Hearing Birds Chirping Is Associated with an Improvement in Mental Well-being

Wildeshausen (Low SaxonThere’s something about hearing birds chirping that is so peaceful and calming, and it turns out that this effect can be good for mental health. A recent study has shown that there is a correlation between hearing birds singing and improved mental well-being.

Researchers found that participants who heard bird songs reported feeling happier, more relaxed, and less anxious than those who did not. So, if you’re looking for a quick mood boost, go outside and listen to the birds!


The study from King’s College London used the smartphone application Urban Mind to collect data about people’s mental well-being alongside reports of seeing or hearing birdsong.

Lead author Ryan Hammoud explained, “There is growing evidence on the mental health benefits of being around nature, and we intuitively think that the presence of birdsong and birds would help lift our mood. However, there is little research that has actually investigated the impact of birds on mental health in real-time and in a real environment. By using the Urban Mind app, we have, for the first time, shown the direct link between seeing or hearing birds and positive mood. We hope this evidence can demonstrate the importance of protecting and providing environments to encourage birds, not only for biodiversity but for our mental health.”

The study included 1,292 participants completing 26,856 assessments using the Urban Mind app between April 2018 and October 2021. Each participant was asked three times a day whether they could hear or see birds, followed by mental well-being.

Researchers also collected information on existing diagnoses of mental health conditions and found that seeing or hearing birdlife was associated with improvements in mental well-being. This association was found in both health and people with depression. Researchers showed the associations between birds and mental well-being were not explained by co-occurring environmental factors such as the presence of trees, plants, or waterways.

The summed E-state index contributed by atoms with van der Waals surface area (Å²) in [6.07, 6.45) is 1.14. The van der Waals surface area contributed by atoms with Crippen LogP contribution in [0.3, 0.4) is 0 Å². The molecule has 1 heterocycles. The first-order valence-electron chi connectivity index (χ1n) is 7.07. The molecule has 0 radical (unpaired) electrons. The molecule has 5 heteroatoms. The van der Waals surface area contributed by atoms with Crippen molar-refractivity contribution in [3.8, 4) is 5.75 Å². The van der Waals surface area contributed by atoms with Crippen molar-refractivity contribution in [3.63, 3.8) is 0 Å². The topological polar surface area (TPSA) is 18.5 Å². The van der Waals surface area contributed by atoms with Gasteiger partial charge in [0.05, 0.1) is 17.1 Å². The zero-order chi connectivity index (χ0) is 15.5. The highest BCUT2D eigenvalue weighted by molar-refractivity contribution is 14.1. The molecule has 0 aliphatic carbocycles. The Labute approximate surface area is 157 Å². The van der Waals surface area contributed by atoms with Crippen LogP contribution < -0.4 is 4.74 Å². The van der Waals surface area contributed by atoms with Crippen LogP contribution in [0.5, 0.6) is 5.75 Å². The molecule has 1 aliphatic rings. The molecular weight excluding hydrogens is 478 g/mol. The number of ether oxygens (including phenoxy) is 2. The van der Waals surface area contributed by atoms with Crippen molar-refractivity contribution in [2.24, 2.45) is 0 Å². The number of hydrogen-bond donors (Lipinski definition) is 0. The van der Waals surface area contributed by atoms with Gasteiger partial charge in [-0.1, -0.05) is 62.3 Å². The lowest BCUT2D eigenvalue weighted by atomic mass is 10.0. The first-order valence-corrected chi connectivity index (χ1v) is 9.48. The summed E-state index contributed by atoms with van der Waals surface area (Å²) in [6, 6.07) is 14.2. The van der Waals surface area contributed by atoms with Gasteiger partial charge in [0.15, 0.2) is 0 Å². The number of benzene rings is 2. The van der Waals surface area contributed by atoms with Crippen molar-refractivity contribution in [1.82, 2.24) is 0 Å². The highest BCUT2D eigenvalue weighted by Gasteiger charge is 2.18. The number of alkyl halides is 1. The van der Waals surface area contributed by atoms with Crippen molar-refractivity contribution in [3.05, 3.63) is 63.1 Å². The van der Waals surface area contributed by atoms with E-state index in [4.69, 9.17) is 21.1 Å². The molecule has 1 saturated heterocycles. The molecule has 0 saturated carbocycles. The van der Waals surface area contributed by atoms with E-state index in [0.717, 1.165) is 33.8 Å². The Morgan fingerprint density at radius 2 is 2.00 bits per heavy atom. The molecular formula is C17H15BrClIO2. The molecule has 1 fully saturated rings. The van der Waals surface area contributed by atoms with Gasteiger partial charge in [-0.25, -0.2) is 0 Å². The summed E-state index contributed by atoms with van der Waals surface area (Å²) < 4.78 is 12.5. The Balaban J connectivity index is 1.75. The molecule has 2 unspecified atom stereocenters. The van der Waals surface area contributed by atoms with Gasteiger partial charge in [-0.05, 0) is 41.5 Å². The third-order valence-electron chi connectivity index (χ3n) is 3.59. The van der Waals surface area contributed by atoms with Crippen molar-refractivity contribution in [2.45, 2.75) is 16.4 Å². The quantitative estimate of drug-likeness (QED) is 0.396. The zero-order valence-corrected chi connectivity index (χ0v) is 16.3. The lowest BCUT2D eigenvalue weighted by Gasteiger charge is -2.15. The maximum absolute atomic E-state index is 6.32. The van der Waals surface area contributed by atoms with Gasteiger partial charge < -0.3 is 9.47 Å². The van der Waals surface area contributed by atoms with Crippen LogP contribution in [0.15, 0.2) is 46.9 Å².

This study helps to provide an evidence base for creating and supporting biodiverse spaces that have birdlife since this is strongly linked to mental health. The findings also support the implementation of measures to increase opportunities for people with mental health conditions such as depression to have access to areas with birdlife.


Over the past few years, mental health has become a topic of discussion and many studies. This new research offers a unique way for those with depression to check in on their mental health. Going outside and hearing birds may seem simple, but this new research can help those suffering from symptoms.

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Author Bio

Sarah began her interest in nutritional healing at an early age. After going through health problems and becoming frustrated with the conventional ways doctors wanted to treat her illness (which were not working), she took it upon herself to find alternative treatments. This led her to revolutionize her own diet to help her get healthier and tackle her health problems. She began treating her illness by living a more balanced lifestyle through healthy food choices, exercise and other alternative medicine such as meditation. This total positive lifestyle change led her to earn a diploma in Nutritional Therapy from Health Sciences Academy in London, England. Today, Sarah enjoys helping others by teaching healthy lifestyle changes through her personal consultations and with her regular contributions to the Doctors Health Press. Also, passionate about following her dreams in life, Sarah moved to France and lived in Paris for over 5 years where she earned a certification in beadwork and embroidery from Lesage (an atelier owned by Chanel). She then went on to be a familiar face sitting front row and reporting from Paris Fashion Week. Sarah continues to practice some of the cultural ways of life she learned while in Europe. They enjoy their food, and take the time to relax and enjoy many of life’s little moments. These are life lessons she is glad to have brought back home with her.